As March almost comes to an end and we consider International Women’s Day and Women’s History Month this month, Diageo global cocktailian Lauren Mote and The Spirits Business editor Melita Kiely join forces to discuss female empowerment and why the global bar scene should #ChoosetoChallenge inequality – in all its guises – all year round.
The F word – feminism – is no longer the scarlet letter it once was. However, the road to gender equality – including all the nuances that come with it, spanning ethnicity, class, sexuality, age and more – is ever-winding, ever-evolving.
The Spirits Business is proud to partner with Diageo Bar Academy, a platform that is very successfully inspiring, empowering and connecting with bar professionals around the world, as we focus on this area. And as editor of The Spirits Business, I am honoured to collaborate with Lauren Mote, bartender, business owner and Diageo global cocktailian, to champion gender equality and reiterate the importance of elevating women worldwide all year round.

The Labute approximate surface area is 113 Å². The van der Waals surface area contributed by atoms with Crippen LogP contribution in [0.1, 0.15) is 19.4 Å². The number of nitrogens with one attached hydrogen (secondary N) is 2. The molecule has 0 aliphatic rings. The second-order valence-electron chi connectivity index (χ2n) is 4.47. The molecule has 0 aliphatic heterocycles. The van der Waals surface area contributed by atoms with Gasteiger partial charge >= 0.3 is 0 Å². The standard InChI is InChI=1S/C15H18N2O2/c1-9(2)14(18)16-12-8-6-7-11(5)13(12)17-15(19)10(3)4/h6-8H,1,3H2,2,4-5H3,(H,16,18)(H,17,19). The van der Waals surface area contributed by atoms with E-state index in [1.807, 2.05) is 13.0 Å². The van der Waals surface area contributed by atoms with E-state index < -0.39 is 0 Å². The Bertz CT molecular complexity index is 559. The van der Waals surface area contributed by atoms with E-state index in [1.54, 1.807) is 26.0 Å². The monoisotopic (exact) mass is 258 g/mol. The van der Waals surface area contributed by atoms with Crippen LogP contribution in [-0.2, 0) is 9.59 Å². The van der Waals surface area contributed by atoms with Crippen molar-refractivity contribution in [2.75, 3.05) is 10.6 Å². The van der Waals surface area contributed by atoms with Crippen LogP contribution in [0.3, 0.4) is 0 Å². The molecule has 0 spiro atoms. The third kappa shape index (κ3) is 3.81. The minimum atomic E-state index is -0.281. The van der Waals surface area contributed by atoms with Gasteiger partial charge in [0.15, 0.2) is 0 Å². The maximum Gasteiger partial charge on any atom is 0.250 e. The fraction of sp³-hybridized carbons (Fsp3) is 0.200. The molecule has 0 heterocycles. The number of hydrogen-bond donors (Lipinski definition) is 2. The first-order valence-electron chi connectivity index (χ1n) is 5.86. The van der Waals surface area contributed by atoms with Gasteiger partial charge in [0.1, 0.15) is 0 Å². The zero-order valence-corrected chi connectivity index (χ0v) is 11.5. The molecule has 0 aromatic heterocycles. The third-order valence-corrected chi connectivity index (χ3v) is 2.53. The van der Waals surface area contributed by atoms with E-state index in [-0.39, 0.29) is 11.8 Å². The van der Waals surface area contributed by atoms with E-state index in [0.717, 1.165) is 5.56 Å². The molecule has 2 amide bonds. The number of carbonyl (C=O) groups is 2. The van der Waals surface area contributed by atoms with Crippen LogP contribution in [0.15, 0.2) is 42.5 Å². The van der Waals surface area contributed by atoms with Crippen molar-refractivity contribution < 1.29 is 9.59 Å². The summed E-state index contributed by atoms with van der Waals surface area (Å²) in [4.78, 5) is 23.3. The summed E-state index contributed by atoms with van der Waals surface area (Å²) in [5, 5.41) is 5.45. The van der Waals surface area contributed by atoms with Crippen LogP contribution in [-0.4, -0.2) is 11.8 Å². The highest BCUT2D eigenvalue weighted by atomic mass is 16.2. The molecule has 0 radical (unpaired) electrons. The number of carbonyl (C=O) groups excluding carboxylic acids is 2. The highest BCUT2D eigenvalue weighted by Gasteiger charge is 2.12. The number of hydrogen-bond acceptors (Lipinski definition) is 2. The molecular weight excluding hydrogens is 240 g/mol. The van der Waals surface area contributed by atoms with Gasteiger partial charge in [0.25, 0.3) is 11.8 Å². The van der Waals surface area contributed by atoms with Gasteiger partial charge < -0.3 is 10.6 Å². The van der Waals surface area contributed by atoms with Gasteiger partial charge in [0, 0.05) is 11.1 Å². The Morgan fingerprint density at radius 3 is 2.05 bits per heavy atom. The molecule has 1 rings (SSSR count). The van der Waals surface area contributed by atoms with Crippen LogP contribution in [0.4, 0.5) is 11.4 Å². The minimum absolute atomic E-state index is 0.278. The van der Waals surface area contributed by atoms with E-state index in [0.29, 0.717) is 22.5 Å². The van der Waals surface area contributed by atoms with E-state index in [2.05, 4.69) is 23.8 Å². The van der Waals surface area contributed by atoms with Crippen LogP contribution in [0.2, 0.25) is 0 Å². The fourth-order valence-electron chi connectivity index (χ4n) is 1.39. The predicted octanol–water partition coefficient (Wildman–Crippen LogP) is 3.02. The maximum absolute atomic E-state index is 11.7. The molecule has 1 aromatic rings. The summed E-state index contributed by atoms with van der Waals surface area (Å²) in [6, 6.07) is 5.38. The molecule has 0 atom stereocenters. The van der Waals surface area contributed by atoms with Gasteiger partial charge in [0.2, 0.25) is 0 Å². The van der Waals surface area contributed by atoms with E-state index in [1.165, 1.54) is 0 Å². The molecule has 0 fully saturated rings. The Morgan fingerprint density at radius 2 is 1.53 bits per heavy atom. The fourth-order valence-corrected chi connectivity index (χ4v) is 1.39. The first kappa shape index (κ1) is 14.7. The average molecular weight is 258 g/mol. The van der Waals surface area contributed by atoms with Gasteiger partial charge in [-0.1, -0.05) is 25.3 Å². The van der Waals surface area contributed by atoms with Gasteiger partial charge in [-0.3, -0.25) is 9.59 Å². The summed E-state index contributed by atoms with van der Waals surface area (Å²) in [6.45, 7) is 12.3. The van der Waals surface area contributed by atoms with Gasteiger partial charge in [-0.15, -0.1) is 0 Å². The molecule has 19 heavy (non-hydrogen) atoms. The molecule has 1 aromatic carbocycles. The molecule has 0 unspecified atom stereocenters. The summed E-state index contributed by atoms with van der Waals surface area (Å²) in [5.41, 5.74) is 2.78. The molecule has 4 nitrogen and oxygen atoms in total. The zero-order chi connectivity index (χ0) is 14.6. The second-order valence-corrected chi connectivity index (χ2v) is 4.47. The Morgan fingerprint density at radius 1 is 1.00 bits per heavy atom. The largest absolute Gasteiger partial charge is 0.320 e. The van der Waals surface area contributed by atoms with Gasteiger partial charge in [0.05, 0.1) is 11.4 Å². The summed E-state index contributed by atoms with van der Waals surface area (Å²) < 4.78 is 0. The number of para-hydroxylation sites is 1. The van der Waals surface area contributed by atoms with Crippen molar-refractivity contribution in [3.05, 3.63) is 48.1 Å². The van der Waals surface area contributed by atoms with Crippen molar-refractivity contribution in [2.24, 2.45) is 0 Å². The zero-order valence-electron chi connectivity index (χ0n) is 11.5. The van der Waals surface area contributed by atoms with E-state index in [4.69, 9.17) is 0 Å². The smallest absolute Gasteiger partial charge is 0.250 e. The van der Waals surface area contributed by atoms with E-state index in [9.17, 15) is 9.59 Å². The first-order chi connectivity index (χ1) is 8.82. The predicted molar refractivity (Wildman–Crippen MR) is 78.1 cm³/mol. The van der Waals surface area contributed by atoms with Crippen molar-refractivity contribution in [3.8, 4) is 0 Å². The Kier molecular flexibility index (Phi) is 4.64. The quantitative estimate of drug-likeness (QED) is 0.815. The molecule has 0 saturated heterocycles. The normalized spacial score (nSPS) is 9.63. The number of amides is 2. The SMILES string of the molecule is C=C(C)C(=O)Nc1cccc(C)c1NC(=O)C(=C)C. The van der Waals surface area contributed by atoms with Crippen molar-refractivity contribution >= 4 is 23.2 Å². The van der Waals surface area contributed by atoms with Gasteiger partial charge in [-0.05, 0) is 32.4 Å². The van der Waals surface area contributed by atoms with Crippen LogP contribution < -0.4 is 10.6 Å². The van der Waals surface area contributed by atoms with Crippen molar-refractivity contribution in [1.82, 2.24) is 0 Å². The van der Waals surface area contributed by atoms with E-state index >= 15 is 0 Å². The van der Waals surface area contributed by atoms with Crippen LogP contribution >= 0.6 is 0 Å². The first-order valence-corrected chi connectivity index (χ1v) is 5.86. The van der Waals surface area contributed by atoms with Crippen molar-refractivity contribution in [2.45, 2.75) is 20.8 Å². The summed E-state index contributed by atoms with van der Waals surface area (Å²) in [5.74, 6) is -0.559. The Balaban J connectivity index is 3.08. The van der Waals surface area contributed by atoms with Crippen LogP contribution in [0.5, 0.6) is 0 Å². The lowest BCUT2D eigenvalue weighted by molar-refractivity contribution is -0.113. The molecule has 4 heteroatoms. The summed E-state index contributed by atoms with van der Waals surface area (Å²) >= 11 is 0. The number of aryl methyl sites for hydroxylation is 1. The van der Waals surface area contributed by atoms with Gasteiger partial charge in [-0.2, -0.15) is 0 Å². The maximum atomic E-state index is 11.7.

BRINGING IMPORTANT DISCUSSIONS TO THE AIRWAVES
On International Women’s Day this month (8 March), Diageo Bar Academy released an exclusive episode of its Bar Chat podcast series, recorded specifically for International Women’s Day. Hosted by Lauren, the podcast featured leading luminaries from around the world, who discussed barriers facing women across the drinks industry and positive steps that can be taken to create a more inclusive, equal sector.
“We spoke to Redempta Muluka from Kenya, Sebastian Maggi from Mexico, Nicola Dean from Australia, Minakshi Singh from India, and Tristan Stephenson from the UK,” Lauren explains. “It was great to have all these voices together to talk about what diversity means, what support networks look like and what it means to be a true ally, and what steps we can take to not leave people behind.